Proposal Would Give Some VA Senior Executives More Pay

Sen. Johnny Isakson, R-Ga., said the Senate Veterans' Affairs Committee is aiming to take action on VA accountability by the end of March. Sen. Johnny Isakson, R-Ga., said the Senate Veterans' Affairs Committee is aiming to take action on VA accountability by the end of March. Charles Dharapak/AP file photo

A small number of Veterans Affairs senior executives would be able to earn up to $50,000 more in annual salary under the department’s draft legislative proposal to make it easier to hire and fire top career officials.

A new pay band would be created for the department’s 344 career senior executive positions that would establish an annual salary range of between $205,000 and $235,000 for 20 SES jobs, according to a VA proposal, obtained by Government Executive, to revamp the hiring, compensation and removal of senior executives.

For 2016, the annual salary cap for the federal government’s senior executives is $185,100.

Under the VA’s proposal, which would move the department’s senior executives out of Title 5 into Title 38, there would be an additional top tier “1A” pay band that would include the new $205,000 to $235,000 pay range in addition to three lower annual salary bands that range from $150,000 to $205,000.

“Only the most complex executive leadership roles” at the department would be assigned to the highest pay band, the proposal said.

“Executives whose assignments and qualifications do not merit enhanced compensation would not receive additional pay under this system,” stated the draft, which lawmakers now are reviewing, because any such changes would require congressional approval. “Pay adjustments would be considered upon any change in assignment.”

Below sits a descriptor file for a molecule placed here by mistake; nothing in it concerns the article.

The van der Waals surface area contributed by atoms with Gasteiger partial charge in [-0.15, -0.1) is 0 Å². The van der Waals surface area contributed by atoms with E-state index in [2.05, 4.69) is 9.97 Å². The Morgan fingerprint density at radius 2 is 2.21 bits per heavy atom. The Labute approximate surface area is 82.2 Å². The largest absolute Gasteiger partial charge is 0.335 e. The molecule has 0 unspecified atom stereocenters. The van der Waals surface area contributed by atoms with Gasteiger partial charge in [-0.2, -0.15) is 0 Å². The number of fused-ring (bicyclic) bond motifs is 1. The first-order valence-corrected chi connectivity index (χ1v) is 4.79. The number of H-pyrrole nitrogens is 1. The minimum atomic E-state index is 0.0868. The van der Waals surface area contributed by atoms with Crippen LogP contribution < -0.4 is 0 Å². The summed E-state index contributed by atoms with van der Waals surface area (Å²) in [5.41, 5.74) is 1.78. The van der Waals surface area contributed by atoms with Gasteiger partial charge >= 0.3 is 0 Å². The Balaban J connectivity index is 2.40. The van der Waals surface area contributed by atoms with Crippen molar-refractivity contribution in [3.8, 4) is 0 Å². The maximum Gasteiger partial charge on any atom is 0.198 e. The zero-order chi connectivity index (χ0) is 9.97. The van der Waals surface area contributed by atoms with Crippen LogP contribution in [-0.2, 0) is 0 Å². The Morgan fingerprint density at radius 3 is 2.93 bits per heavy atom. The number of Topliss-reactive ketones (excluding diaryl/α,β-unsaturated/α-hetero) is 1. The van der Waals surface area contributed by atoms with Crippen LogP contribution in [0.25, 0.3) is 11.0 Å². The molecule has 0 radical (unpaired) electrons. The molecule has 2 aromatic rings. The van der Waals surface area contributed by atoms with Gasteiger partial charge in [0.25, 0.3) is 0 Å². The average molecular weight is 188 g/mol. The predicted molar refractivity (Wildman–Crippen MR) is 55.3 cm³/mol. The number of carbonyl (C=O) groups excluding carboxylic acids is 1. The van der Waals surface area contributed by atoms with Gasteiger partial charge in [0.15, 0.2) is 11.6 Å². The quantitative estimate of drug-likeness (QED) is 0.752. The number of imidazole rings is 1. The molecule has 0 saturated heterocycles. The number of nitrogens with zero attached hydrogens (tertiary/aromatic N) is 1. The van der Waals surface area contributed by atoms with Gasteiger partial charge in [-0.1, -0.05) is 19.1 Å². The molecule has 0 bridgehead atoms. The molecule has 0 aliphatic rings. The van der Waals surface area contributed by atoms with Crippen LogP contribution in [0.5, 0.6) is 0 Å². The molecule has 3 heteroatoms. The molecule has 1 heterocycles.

The proposal also indicated a decrease in pay is a possibility, depending on the new job. Mobility is a key component to being part of the SES.

“Pay changes would be commensurate with the new assignment and may result in an increase or decrease in pay, considering the applicable variables and criteria of each new assignment,” the draft stated. “In the event no changes in assignment occur, a pay review would be required every two years.”   

Under Title 5, senior executives’ pay cannot be reduced if they move to an assignment with a lower-profile or fewer responsibilities.

The proposed changes are part of the department’s larger effort to exercise more flexibility in how it hires, pays, and fires its senior executives. Since the beginning of the year, three separate administrative judges have reversed the VA’s decisions to demote or fire senior executives accused of wrongdoing – and the VA is not happy about it. The draft proposal on moving senior executives from Title 5 to Title 38 would replace the current expedited demotion and removal authority under the 2014 Choice Act.

The VA also is having a hard time recruiting and retaining top employees in hard-to-fill jobs.

According to the draft proposal, as of late January, nearly 30 percent of the department’s SES slots were vacant, while 70 percent of the current corps is “eligible to retire immediately or will become eligible this year.”

VA Secretary Bob McDonald and Deputy Secretary Sloan Gibson in the last month have met with congressional VA committee leadership to discuss moving the SES corps from Title 5 to Title 38 of the U.S. Code. McDonald and his top deputies have said that doing so will give them more authority to expedite hiring and offer higher pay to better compete with the private sector for top talent.